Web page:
As long as you don’t overdo it, yes. The United States daily requirements for magnesium are actually increased in pregnant women as follows:
Adult Female: 300mg
Pregnant Female: 320mg
Breastfeeding Female: 350mg
That’s too little according to many sources. The Baby Center goes even farther:
Pregnant women, 19 to 30 years of age: 350 milligrams (mg) of magnesium per day
Pregnant, 18 and younger: 400 mg
Pregnant, 31 and older: 360 mg
Breastfeeding women, 19 to 30: 310 mg
Breastfeeding, 18 and younger: 360 mg
Breastfeeding, 31 and older: 320 mg
There is some evidence that magnesium helps prevent the uterus from contracting too soon, though this is still inconclusive. Magnesium certainly helps prevent cramps, though.
Magnesium citrate, on the other hand, is something that the FDA recommends taking only when the benefits outweigh the risks.
In BJOG: An International Journal of Obstetrics and Gynaecology in August 2007, two studies are cited. The first study concluded:
“Additional magnesium appeared to benefit the fetus during labour. Significantly fewer showed fetal heart rate irregularities, meconium-stained liquor and partogram abnormalities. The supplemented group also had fewer late stillbirths either before or during labour.”
“It must be stressed that these secondary findings, although of interest, need to be substantiated by further work. Until then, supplementation cannot be recommended but poorly nourished women should be encouraged to eat a diet that contains adequate magnesium, in particular brown – rather than white – bread.”
The second study had the following comments:
“In our commentary, we recommend further research to find out whether improving calcium intake from before pregnancy might reduce not only blood pressure, but associated problems such as protein in the urine as well. We suggest that fortification of staple foods might make the benefits of adequate calcium intake available to all pregnant women, not only those with access to antenatal care.”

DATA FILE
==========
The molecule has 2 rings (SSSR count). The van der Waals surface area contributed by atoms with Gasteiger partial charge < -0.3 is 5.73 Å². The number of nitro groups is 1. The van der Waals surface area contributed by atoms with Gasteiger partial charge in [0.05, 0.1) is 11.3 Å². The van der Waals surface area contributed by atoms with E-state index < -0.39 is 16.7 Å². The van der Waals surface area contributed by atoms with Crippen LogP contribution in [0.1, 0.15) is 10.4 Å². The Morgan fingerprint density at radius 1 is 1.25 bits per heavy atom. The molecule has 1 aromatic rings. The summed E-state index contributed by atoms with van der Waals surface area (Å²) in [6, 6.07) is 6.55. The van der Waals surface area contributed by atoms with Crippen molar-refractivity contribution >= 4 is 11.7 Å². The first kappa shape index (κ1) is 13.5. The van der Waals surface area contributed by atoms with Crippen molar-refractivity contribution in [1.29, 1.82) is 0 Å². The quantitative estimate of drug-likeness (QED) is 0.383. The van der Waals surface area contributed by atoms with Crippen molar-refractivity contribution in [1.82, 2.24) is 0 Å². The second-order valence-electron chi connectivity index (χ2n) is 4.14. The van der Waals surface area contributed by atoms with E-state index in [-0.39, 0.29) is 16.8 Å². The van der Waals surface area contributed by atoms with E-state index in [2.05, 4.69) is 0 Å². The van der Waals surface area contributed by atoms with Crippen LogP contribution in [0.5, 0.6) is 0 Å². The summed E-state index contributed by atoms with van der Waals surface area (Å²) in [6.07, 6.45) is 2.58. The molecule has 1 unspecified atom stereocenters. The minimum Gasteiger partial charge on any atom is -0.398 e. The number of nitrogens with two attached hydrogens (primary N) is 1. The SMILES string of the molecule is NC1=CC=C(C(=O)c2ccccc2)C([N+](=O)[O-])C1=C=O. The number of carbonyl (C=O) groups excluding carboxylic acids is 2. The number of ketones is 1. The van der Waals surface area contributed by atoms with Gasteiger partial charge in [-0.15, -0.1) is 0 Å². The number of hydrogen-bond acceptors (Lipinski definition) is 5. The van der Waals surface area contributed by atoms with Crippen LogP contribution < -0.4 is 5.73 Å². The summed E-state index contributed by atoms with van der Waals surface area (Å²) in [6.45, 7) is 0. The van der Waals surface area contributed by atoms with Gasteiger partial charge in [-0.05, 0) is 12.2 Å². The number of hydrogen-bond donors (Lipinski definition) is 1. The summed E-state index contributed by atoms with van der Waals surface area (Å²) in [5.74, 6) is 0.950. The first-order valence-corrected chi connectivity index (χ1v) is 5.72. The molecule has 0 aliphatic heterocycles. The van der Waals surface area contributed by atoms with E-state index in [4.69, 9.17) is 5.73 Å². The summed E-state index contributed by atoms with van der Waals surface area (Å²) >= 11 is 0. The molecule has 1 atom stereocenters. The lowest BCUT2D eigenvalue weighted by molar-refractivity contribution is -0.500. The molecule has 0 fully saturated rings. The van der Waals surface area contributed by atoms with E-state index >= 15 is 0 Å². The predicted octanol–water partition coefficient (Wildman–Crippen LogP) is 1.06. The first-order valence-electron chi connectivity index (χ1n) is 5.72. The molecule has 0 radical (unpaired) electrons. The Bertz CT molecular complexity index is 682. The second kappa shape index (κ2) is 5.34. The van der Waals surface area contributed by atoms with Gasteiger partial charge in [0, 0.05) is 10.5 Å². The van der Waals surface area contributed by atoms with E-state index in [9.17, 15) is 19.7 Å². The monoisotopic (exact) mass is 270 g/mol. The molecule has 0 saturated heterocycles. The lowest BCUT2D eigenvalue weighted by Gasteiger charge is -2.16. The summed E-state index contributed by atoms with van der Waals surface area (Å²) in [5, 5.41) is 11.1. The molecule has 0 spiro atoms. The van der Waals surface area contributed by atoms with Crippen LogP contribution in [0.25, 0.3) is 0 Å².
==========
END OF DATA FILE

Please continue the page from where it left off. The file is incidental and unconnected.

“While these studies show that the consumption of certain minerals during pregnancy results in favourable outcomes for mother or baby, it must be stressed that in these studies, the intake of supplements are carefully measured.”
“Women should attend their antenatal clinics so that tests identifying problems can be carried out. If they are interested to know more about supplementation, they should speak to their GPs and midwives for further advice.”
“We should note that women who do not have a deficiency in magnesium or calcium need to be careful about taking extra supplements if they don’t need it.”
So, while magnesium looked like a plus, these were undernourished women in the study. Assuming you have a healthy diet, you may want to think twice about using magnesium supplements.
There are several other studies, and while most suggest that magnesium is beneficial for the fetus, almost all balance that by saying that the results for well-nourished women may be different.
So What to Do?
In light of the research, try eating better. An extra serving of spinach, nuts or halibut each day may do wonders. If you really feel the need to take supplements, at least try to make sure the dosage is not much over the RDA of 350mg.